Expats guide to renting an apartment in Tokyo

So you have the job in Tokyo and you now need to find a place to live. Your company may be able to assist you if they are already well established in Japan but this post is for expats who are moving to Tokyo to work and need to research and find a suitable place to live.

At we focus on quality and convenience for people planning to rent for 1 year or more so if you are here for just a few weeks then this post may not be for you but if you are making a move to work in Japan for at least 1 year then please read on.

Expat population of Japan

The total population of Japan as of 2019 is 126 million. Due to a very high post war birth rate and the current low birth rate the overall population of Japan is declining. From the current 126 million, the projections show that by 2045 the population of Japan will be just 106 million. That is close to a 20% decline.

Awareness of this and the associated problems – i.e. the cost and practicality of caring for the elderly, has been there for many years and consequently immigration is encouraged.

Because of this the foreign population is increasing fast – unsurprisingly the majority of the influx is care workers – largely from within Asia – particularly Vietnam and the Philippines.

However – the total expat population of Japan is still less than 3% of the overall total so compared to most other countries in the world Japan feels mono-cultural.

Even moving to central Tokyo you will immediately notice that you are part of a minority group. This feels exciting and as though you are really experiencing something new and different to your life back home.

This table shows the breakdown of the expat population of Japan by nationality:


Source: Japan Statistics Bureau-

This chart shows the population of North & South American expats living in Japan:

Chart of Americas expats to Japan

This one shows the number of expats from European countries living in Japan:

Chart of European expats to Japan

The European expat population is still low in Japan. I am British and still get excited to meet a fellow Brit in Tokyo. As you can see the population of European expats in Japan is growing fast.

How about the Aussie & Kiwi expat population?

Chart of Australian ad NZ expats to Japan

Again – both are growing.

There are still few African expats in Japan but likewise the populations are increasing:

Chart of African expats to Japan

Finally – Asia. There are lots of Chinese and Korean expats in Japan, mainly due to the proximity to home but as mentioned above migration of expats from other countries in Asia to Japan is increasing very rapidly – with the exception of from Korea:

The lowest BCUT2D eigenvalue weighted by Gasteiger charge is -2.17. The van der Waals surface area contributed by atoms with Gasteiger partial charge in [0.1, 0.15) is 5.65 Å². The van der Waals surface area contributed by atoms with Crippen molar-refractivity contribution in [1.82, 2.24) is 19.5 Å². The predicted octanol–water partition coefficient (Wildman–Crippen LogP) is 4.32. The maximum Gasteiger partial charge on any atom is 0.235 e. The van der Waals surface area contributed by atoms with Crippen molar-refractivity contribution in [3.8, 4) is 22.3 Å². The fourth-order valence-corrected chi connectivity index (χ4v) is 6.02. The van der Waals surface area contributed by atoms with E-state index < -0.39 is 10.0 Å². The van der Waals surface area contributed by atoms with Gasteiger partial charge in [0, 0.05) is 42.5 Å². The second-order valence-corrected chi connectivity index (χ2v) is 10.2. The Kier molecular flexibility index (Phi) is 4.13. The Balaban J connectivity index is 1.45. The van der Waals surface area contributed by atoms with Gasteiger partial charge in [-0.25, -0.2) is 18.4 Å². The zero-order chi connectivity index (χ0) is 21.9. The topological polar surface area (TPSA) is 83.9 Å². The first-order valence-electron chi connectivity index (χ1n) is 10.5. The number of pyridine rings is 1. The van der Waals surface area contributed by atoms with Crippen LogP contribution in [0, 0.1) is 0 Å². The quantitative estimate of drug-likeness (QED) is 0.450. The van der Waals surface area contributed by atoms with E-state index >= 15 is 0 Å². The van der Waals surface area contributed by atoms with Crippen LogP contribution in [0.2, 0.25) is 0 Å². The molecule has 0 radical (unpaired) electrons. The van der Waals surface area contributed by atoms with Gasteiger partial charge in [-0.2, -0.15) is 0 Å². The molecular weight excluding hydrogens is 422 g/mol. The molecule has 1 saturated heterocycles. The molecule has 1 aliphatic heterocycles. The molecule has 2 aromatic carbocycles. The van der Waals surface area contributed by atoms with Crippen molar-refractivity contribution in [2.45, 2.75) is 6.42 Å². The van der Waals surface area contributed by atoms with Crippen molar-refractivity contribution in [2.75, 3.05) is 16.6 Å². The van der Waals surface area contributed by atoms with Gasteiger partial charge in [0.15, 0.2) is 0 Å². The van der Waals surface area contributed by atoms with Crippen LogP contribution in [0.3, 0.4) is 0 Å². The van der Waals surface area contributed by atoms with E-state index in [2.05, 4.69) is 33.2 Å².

Chart of Asian expats to Japan

What does this all mean to your new life in Tokyo?

It means that you may stand out and be treated a little differently due to your physical appearance, it means that you will need to learn to speak Japanese in order to communicate with 97% of the population around you and it also means that the infrastructure and ease of getting settled in Japan for expats is still in it’s infancy.

At we are all bilingual and focus on helping expats with renting an apartment in Tokyo to live in that suits their interests and lifestyle.

Housing in Tokyo compared to America, Australia, Europe and other parts of Asia.

If you have travelled a little around Asia, you will be happy with the quality of apartments, flats and houses in Tokyo and used to the size. Housing in Tokyo is similar in size to Singapore, Hong Kong, Major Chinese cities and Malaysia. The closer you live to the Yamanote Line (circular train line around central Tokyo) and also inside it, the more expensive the housing will be. Most people working in Tokyo spend around one hour commuting to and from work each day which is similar to people living in other large cities like London. This can be stressful so we help our clients to find apartments as close as possible to their place of work or expected place of work.

If you are coming from Australia, America or Canada, accommodation will seem much smaller than you are used to but on the upside this means that your living space is easier to take care of 😉

Many apartment buildings do not allow pets or smoking indoors because of the impact of the smell on the property. You may face difficulties finding a room that is a pet-friendly.

Flat, apartment and house hunting in Tokyo

The search for a property in Tokyo can be relatively fast – In general Japanese real estate agents are very organised and focused on helping you to find what you need.